how do you define "missed?"
                        what are the damages? economic damages from a dental extraction or root canal cannot but much money.
                        I hope there's a lawyer out there just grinding away winning tens of dollars for these dental patients' malpractice suits for missing cavities.

                        Comment


                        • #27
                          Originally posted by MPMD View Post

                          link? data?
                          i'm open to learning.
                          but having done expert work this would seem like an impossible lift. you're saying that dentists you know how been successfully sued for missing cavities?
                          how do you define "missed?"
                          what are the damages? economic damages from a dental extraction or root canal cannot but much money.
                          https://www.sciencedirect.com/scienc...02817787560081

                          https://patch.com/illinois/wheaton/d...lawsuit-says-0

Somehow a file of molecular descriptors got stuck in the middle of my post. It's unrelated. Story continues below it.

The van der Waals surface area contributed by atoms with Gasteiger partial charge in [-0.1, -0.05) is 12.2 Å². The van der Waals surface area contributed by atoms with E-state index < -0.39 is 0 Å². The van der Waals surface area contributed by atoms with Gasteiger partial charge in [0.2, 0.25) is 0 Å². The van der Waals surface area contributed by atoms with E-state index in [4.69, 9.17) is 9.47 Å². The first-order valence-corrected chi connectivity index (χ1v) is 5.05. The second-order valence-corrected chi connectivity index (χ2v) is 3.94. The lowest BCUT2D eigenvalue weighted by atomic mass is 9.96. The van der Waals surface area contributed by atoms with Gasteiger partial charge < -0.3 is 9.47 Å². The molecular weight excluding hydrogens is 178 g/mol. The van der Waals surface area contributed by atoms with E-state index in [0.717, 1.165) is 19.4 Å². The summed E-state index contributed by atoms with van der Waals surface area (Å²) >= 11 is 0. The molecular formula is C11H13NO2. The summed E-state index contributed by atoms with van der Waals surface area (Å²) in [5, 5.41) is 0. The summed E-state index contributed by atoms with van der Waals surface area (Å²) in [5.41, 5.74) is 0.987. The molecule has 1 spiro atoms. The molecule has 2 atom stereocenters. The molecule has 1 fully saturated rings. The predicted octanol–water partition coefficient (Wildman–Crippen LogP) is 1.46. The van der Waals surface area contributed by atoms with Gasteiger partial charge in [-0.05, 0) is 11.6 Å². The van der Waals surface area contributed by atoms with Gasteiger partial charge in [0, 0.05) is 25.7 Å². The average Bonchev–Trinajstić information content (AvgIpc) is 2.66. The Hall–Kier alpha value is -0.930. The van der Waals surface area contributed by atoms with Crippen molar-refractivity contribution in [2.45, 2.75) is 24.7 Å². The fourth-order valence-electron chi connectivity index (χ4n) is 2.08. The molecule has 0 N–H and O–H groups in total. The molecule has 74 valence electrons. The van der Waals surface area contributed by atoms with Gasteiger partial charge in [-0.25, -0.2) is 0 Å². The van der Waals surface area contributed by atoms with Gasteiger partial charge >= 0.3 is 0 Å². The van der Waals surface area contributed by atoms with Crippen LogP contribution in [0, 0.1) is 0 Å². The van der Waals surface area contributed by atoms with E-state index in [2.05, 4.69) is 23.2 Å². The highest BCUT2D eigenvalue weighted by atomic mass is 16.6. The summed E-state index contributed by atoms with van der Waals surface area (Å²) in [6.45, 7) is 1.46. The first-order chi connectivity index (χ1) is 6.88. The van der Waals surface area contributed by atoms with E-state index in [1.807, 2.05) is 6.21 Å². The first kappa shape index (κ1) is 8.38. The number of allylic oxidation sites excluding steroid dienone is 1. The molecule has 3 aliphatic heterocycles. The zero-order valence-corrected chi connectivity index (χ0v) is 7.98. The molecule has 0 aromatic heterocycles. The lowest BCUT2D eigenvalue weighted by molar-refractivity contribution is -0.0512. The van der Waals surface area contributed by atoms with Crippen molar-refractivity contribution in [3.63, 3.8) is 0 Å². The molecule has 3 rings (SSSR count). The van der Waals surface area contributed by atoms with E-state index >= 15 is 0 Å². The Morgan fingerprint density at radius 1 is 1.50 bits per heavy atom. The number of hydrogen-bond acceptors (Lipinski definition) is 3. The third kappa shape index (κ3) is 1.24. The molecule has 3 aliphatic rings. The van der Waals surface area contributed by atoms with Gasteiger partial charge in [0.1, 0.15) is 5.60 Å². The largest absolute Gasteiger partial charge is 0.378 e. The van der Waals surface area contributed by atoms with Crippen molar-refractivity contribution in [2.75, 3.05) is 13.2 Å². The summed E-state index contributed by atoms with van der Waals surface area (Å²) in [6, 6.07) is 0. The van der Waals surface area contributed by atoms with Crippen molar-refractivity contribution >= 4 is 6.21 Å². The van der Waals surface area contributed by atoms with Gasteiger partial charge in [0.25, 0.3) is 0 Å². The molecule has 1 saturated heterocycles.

https://pubmed.ncbi.nlm.nih.gov/3480315/

                          https://feldmanshepherd.com/results/...elphia-county/

                          ​​​​​https://www.warshafsky.com/PIFirmWis...racticeLawyers
                          No, I didn't read every word of these, but you asked for data. A quick Google search turned these up, and that's just the tip of the iceberg. Its laughable to me that some here think dentistry doesn't have to worry about malpractice the way medicine does. Are we less likely to get sued than our medical colleagues? From my understanding, yes. But that doesn't mean the concern isn't real and legitimate. A friend of mine just settled a malpractice case, with the plaintiff getting $100K for a sodium hypochlorite incident during endo. Took three years to settle, and he'll tell you the stress took years off his life. So a little more than "tens of dollars" (I know that wasn't you that said that BTW).